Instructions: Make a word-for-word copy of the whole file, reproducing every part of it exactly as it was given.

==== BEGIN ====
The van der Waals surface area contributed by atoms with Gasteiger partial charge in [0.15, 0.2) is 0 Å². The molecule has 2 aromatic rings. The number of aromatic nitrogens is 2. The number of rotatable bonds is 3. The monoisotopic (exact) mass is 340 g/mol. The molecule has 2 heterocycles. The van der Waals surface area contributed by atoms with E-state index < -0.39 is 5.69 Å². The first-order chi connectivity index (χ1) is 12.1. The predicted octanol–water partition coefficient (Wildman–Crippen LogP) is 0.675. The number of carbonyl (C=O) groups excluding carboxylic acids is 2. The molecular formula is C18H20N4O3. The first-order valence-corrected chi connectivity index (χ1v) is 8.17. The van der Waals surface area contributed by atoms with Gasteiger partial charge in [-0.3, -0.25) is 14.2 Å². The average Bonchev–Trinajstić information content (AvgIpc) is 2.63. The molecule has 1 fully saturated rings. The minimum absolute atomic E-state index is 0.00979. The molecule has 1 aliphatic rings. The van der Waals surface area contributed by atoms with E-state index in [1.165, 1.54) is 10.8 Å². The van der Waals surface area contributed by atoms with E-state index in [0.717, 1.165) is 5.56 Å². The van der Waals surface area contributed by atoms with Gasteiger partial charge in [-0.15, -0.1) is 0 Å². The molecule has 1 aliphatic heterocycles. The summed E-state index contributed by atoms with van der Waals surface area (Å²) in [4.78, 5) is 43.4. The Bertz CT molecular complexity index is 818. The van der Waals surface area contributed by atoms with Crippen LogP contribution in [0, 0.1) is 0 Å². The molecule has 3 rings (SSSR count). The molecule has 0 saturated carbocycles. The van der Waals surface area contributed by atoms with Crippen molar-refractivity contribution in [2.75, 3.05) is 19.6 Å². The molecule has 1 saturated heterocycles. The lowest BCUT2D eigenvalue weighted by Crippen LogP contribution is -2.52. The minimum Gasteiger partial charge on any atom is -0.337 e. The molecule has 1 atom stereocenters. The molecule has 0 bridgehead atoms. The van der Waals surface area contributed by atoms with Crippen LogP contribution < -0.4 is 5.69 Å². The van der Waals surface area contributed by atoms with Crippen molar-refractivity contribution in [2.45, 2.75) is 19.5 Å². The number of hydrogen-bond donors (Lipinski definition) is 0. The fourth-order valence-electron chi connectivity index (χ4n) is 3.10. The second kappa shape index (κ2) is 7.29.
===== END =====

The van der Waals surface area contributed by atoms with Gasteiger partial charge in [0.15, 0.2) is 0 Å². The molecule has 2 aromatic rings. The number of aromatic nitrogens is 2. The number of rotatable bonds is 3. The monoisotopic (exact) mass is 340 g/mol. The molecule has 2 heterocycles. The van der Waals surface area contributed by atoms with E-state index < -0.39 is 5.69 Å². The first-order chi connectivity index (χ1) is 12.1. The predicted octanol–water partition coefficient (Wildman–Crippen LogP) is 0.675. The number of carbonyl (C=O) groups excluding carboxylic acids is 2. The molecular formula is C18H20N4O3. The first-order valence-corrected chi connectivity index (χ1v) is 8.17. The van der Waals surface area contributed by atoms with Gasteiger partial charge in [-0.3, -0.25) is 14.2 Å². The average Bonchev–Trinajstić information content (AvgIpc) is 2.63. The molecule has 1 fully saturated rings. The minimum absolute atomic E-state index is 0.00979. The molecule has 1 aliphatic rings. The van der Waals surface area contributed by atoms with E-state index in [1.165, 1.54) is 10.8 Å². The van der Waals surface area contributed by atoms with E-state index in [0.717, 1.165) is 5.56 Å². The van der Waals surface area contributed by atoms with Gasteiger partial charge in [-0.15, -0.1) is 0 Å². The molecule has 1 aliphatic heterocycles. The summed E-state index contributed by atoms with van der Waals surface area (Å²) in [4.78, 5) is 43.4. The Bertz CT molecular complexity index is 818. The van der Waals surface area contributed by atoms with Crippen LogP contribution in [0, 0.1) is 0 Å². The molecule has 3 rings (SSSR count). The molecule has 0 saturated carbocycles. The van der Waals surface area contributed by atoms with Crippen molar-refractivity contribution in [2.75, 3.05) is 19.6 Å². The molecule has 1 saturated heterocycles. The lowest BCUT2D eigenvalue weighted by Crippen LogP contribution is -2.52. The minimum Gasteiger partial charge on any atom is -0.337 e. The molecule has 1 atom stereocenters. The molecule has 0 bridgehead atoms. The van der Waals surface area contributed by atoms with Crippen LogP contribution < -0.4 is 5.69 Å². The van der Waals surface area contributed by atoms with Crippen molar-refractivity contribution in [2.45, 2.75) is 19.5 Å². The number of hydrogen-bond donors (Lipinski definition) is 0. The fourth-order valence-electron chi connectivity index (χ4n) is 3.10. The second kappa shape index (κ2) is 7.29.